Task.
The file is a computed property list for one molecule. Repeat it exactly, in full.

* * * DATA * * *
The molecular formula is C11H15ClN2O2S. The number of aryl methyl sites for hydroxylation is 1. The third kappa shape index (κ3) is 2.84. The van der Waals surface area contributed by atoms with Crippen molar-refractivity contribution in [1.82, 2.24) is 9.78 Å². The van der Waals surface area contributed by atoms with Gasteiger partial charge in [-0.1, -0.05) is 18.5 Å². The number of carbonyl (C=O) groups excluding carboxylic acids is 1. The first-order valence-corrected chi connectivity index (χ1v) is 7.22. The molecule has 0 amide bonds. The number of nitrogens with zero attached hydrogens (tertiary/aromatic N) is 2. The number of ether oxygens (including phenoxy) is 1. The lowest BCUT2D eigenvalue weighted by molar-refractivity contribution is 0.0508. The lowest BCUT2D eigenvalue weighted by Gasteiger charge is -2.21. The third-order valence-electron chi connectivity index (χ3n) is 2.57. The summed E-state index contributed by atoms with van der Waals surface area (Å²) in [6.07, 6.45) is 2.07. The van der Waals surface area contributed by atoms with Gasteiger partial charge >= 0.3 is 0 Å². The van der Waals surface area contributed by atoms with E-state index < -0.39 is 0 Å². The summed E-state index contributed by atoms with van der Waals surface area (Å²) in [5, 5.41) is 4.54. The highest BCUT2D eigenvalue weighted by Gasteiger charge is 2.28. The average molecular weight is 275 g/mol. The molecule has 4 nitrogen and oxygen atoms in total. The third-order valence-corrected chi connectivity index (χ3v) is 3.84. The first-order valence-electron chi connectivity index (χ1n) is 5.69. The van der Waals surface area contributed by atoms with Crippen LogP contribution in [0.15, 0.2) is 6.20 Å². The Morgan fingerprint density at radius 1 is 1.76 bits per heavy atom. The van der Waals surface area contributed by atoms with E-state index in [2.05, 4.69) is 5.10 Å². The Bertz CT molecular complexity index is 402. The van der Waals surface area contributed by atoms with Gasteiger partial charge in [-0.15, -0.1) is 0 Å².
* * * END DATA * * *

The molecular formula is C11H15ClN2O2S. The number of aryl methyl sites for hydroxylation is 1. The third kappa shape index (κ3) is 2.84. The van der Waals surface area contributed by atoms with Crippen molar-refractivity contribution in [1.82, 2.24) is 9.78 Å². The van der Waals surface area contributed by atoms with Gasteiger partial charge in [-0.1, -0.05) is 18.5 Å². The number of carbonyl (C=O) groups excluding carboxylic acids is 1. The first-order valence-corrected chi connectivity index (χ1v) is 7.22. The molecule has 0 amide bonds. The number of nitrogens with zero attached hydrogens (tertiary/aromatic N) is 2. The number of ether oxygens (including phenoxy) is 1. The lowest BCUT2D eigenvalue weighted by molar-refractivity contribution is 0.0508. The lowest BCUT2D eigenvalue weighted by Gasteiger charge is -2.21. The third-order valence-electron chi connectivity index (χ3n) is 2.57. The summed E-state index contributed by atoms with van der Waals surface area (Å²) in [6.07, 6.45) is 2.07. The van der Waals surface area contributed by atoms with Gasteiger partial charge >= 0.3 is 0 Å². The van der Waals surface area contributed by atoms with E-state index < -0.39 is 0 Å². The summed E-state index contributed by atoms with van der Waals surface area (Å²) in [5, 5.41) is 4.54. The highest BCUT2D eigenvalue weighted by Gasteiger charge is 2.28. The average molecular weight is 275 g/mol. The molecule has 4 nitrogen and oxygen atoms in total. The third-order valence-corrected chi connectivity index (χ3v) is 3.84. The first-order valence-electron chi connectivity index (χ1n) is 5.69. The van der Waals surface area contributed by atoms with Crippen LogP contribution in [0.15, 0.2) is 6.20 Å². The Morgan fingerprint density at radius 1 is 1.76 bits per heavy atom. The van der Waals surface area contributed by atoms with E-state index in [2.05, 4.69) is 5.10 Å². The Bertz CT molecular complexity index is 402. The van der Waals surface area contributed by atoms with Gasteiger partial charge in [-0.15, -0.1) is 0 Å².